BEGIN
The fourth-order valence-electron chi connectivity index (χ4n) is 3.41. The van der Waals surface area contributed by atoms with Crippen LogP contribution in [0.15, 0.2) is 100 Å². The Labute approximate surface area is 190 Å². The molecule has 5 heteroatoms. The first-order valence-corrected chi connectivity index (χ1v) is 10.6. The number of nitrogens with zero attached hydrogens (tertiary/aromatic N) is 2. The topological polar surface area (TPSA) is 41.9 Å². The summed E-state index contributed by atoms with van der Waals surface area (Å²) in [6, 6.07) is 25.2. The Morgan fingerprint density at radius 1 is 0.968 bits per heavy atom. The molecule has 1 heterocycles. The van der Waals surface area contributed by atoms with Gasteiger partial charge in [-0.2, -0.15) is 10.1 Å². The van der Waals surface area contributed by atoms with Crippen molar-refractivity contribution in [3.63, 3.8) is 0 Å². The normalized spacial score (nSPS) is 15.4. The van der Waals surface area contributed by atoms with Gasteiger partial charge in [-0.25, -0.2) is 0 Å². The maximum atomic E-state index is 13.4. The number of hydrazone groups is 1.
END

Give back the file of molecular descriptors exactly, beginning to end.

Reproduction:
The fourth-order valence-electron chi connectivity index (χ4n) is 3.41. The van der Waals surface area contributed by atoms with Crippen LogP contribution in [0.15, 0.2) is 100 Å². The Labute approximate surface area is 190 Å². The molecule has 5 heteroatoms. The first-order valence-corrected chi connectivity index (χ1v) is 10.6. The number of nitrogens with zero attached hydrogens (tertiary/aromatic N) is 2. The topological polar surface area (TPSA) is 41.9 Å². The summed E-state index contributed by atoms with van der Waals surface area (Å²) in [6, 6.07) is 25.2. The Morgan fingerprint density at radius 1 is 0.968 bits per heavy atom. The molecule has 1 heterocycles. The van der Waals surface area contributed by atoms with Gasteiger partial charge in [-0.2, -0.15) is 10.1 Å². The van der Waals surface area contributed by atoms with Crippen molar-refractivity contribution in [3.63, 3.8) is 0 Å². The normalized spacial score (nSPS) is 15.4. The van der Waals surface area contributed by atoms with Gasteiger partial charge in [-0.25, -0.2) is 0 Å². The maximum atomic E-state index is 13.4. The number of hydrazone groups is 1.